It is difficult to review a book that does so well that which it sets out to accomplish. The Social Media Handbook is a thorough text that clearly illustrates the topics it will cover along with what it won’t cover. “Mastering social media” like SEO is a phrase thrown around very frequently these days as companies hope their commercials will go viral on YouTube, they’ll get millions of likes on Facebook and millions of followers on Twitter, and their catalog will get pinned on Pinterest. The Social Media Handbook states from the beginning that it will not help you reach those social media milestones of “success”. Instead, it sets out to teach best practices, show social media policies, and use social media in compliance with various regulations.
I first came across author Nancy Flynn’s work a few years back when The ePolicy Handbook was recommended to me as I was investigating a policy regarding employees at a previous organization forwarding email out to Gmail. I never did get to read The ePolicy Handbook but it sat on my “To Read” list for a long time. When I was reviewing that list looking for something to read, I was ready to dive in but on trying to acquire the book I found that The Social Media Handbook had just come out. Piquing my interest, I set to reading her new book which covers social media like Facebook and Twitter to blogging and email.
The Social Media Handbook would make an excellent textbook for a ‘Social Media Use in Organizations’ college class. Just because it is closer to a textbook does not mean that the book is not compelling. It is well written, well organized and mixes instruction with precedent and apt examples. I found myself many times being surprised by the plentiful and detailed examples. Social media is so different from previous technologies because of both its instantaneous speed and forever-remembered attributes. Much of it also invites the public to engage with the company in conversation and other postings. Controlling employees is doable but the public is harder to moderate.
The book is 384 pages across 15 chapters. Its preface articulates and summarizes the topics that the book will cover. It also encourages readers to jump to the various chapters that are relevant to their needs. I found much of it interesting to see from even an outsider perspective. Things like HIPPA (healthcare information), FERPA (education information), and SEC regulations amongst others are very important to remain in compliance with as an organization adopts social media and hopes for gainful use. Given Nancy Flynn’s history of writing on the topic of ePolicy, this book proved her authority on the matter.
The chapter organization allows for easy focus on the information that is relevant to your needs as you read and to make it easy to refer back to as you work on updating acceptable use policies. The chapters include:
- Why every organization needs a social media policy and compliance management program
- Social media and the Law: What every organization needs to know about legal compliance
- Social networking creates legal evidence: How to manage records and e-discovery compliantly
- Regulatory compliance: Government and industry watchdogs keep an eye on the social web
- Privacy, security, and social media: What every employer – and user – should know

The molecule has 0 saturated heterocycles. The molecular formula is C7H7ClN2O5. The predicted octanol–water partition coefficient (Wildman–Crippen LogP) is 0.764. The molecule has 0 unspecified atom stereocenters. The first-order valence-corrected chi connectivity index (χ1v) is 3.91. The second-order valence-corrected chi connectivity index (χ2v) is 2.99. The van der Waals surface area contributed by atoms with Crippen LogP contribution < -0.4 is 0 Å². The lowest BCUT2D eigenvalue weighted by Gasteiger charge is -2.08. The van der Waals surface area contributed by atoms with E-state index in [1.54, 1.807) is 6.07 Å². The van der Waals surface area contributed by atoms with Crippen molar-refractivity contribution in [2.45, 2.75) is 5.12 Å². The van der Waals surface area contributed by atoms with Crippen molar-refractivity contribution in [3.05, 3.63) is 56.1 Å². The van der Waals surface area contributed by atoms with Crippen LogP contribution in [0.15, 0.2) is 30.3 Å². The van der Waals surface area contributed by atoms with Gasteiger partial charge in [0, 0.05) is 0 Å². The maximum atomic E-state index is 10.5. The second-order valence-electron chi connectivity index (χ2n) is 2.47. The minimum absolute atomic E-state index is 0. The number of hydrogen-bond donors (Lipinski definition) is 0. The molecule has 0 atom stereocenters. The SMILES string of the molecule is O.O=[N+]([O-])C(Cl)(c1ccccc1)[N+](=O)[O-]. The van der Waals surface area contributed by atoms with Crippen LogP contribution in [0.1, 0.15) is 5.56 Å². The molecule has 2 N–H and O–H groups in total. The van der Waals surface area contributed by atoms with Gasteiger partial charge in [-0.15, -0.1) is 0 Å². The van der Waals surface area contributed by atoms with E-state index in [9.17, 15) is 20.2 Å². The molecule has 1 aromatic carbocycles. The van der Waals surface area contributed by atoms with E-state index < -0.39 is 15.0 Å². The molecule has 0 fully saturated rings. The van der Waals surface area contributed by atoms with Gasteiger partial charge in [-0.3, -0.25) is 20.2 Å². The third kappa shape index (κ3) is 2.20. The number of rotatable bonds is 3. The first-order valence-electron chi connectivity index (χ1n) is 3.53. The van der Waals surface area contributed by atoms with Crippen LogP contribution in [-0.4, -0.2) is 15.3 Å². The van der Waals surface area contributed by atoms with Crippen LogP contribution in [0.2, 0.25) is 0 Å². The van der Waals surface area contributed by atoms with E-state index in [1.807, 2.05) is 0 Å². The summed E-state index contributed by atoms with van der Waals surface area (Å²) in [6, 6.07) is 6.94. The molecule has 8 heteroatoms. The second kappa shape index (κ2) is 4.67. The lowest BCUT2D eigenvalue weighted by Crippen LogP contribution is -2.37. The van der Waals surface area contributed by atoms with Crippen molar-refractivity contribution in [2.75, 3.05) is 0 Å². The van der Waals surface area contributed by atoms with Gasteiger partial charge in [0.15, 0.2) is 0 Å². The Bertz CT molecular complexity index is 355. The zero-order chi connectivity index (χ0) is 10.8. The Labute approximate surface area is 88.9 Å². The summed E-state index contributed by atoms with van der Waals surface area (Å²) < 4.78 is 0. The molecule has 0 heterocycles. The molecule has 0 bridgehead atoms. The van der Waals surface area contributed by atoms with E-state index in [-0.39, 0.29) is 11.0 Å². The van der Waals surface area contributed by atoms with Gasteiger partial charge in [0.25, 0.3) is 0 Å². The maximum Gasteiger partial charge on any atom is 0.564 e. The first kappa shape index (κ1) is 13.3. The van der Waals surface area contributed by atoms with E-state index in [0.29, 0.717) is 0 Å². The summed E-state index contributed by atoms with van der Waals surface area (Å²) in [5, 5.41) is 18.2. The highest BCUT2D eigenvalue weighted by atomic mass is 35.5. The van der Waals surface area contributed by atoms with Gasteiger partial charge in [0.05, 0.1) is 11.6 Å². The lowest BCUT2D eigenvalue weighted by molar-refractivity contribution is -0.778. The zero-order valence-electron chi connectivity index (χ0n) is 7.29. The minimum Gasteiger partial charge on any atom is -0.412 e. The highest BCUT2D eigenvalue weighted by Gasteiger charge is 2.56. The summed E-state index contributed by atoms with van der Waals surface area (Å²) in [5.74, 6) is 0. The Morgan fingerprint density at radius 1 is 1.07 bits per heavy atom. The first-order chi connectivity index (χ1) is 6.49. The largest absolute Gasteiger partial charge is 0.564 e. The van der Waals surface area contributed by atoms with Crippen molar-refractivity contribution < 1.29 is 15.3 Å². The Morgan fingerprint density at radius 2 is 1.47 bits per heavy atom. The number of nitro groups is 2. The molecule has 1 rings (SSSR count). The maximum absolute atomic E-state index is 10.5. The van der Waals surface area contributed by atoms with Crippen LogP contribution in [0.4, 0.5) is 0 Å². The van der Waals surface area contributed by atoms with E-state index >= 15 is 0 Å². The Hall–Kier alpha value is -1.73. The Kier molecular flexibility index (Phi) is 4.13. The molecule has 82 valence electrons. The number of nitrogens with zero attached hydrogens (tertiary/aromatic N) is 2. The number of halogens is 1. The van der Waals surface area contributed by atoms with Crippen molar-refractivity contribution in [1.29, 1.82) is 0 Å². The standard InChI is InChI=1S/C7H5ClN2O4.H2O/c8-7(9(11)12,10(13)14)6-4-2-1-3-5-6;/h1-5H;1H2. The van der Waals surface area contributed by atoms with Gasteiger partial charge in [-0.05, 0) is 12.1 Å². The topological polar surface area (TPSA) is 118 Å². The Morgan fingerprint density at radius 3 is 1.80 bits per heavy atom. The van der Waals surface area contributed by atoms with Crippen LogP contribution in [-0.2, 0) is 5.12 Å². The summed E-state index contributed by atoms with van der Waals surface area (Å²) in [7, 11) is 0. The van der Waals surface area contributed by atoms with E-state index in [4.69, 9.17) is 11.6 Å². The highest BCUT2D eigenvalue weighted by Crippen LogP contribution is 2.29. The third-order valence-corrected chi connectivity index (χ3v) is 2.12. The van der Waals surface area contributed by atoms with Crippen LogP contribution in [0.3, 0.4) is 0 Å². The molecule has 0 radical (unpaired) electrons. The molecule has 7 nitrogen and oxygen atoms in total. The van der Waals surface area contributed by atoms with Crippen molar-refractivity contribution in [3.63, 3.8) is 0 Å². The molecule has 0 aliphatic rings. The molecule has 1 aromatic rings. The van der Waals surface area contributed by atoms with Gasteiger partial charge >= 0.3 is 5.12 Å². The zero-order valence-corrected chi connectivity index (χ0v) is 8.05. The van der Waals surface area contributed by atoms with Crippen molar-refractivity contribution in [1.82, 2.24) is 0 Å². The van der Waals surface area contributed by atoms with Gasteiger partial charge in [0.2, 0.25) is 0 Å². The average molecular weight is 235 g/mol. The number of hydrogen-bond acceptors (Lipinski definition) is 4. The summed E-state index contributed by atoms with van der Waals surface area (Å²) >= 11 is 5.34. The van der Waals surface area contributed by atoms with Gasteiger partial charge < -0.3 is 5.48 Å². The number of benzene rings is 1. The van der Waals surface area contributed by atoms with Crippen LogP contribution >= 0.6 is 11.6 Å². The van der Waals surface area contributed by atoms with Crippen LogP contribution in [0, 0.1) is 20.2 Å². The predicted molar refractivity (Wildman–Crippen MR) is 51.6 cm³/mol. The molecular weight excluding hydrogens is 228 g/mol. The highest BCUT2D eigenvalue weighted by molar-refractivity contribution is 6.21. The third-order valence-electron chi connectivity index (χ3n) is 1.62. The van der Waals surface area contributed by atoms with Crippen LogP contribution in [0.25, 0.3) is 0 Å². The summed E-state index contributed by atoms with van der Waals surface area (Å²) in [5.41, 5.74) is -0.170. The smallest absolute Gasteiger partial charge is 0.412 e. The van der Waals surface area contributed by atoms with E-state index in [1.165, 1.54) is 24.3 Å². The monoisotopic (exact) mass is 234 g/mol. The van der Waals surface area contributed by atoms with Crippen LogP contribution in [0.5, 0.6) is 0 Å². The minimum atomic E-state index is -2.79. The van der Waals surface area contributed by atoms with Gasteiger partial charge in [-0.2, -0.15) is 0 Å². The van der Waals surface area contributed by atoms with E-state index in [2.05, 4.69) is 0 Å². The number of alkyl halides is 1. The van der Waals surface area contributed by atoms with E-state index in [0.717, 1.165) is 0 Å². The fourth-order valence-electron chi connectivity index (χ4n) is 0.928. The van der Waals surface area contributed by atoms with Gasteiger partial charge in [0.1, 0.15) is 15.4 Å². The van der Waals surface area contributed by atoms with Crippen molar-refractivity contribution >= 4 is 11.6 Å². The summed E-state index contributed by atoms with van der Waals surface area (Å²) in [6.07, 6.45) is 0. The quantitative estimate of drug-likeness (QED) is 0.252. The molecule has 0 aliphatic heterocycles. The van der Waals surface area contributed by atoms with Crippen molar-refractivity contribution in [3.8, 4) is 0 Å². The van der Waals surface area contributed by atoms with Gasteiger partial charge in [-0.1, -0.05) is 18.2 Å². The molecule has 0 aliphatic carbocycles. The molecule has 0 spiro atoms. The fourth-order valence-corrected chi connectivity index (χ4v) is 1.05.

- Blog Risks and compliance rules
- Mobile devices drive social media risks
- Seven-step action plan for successful social media policy and compliance management
- Conduct a social media policy audit
- Writing effective social media policies
- Content rules are critical to compliance
- Enforce policy compliance with education
- Reputation management: Responding and recovering from a social networking nightmare
- Sample policies: Social media, blogs, and related AUPs
- Glossary of social media, legal, regulatory, and technology terms
There was a lot of the book that I liked. Overall, I just agreed with the tone the book held. Social media can be used successfully by organizations but it should not be something that is just dived into with plans to learn along the way. By reading The Social Media Handbook, you will be doing your due diligence and your organization will be grounded in reality, not the pipe dreams that many marketing departments seem to believe.
Two quick quotes that illustrate the book’s tone…
“In the age of social media, employers must perform a balancing act. On the one hand, you want to provide enough social web access to keep your business thriving and maintain consideration for some level of personal usage. On the other hand, you are obligated to manage social media use effectively in order to protect your organization’s assets, reputation, and future.”
“In the United States, employees have no reasonable expectation of privacy when using the company’s computer system, sites, accounts, or devices. The federal Electronic Communications Privacy Act (ECPA) make it clear that the company’s computer system is the property of the employer. The employer has the legal right to monitor employees’ electronic use, content, activity, and transmissions.”
If you are an influence on your organization’s policies, I recommend The Social Media Handbook as a must read to understand the complicated world of social media compliance. Even if you are not at the managerial level, The Social Media Handbook can be good reading for those that work with social media, wish to improve their managerial thinking, or are just interested in the risks and regulations on organizations with new technology.
Disclosure: A review copy was provided for my reading but this review is entirely my own and not influenced by outside factors.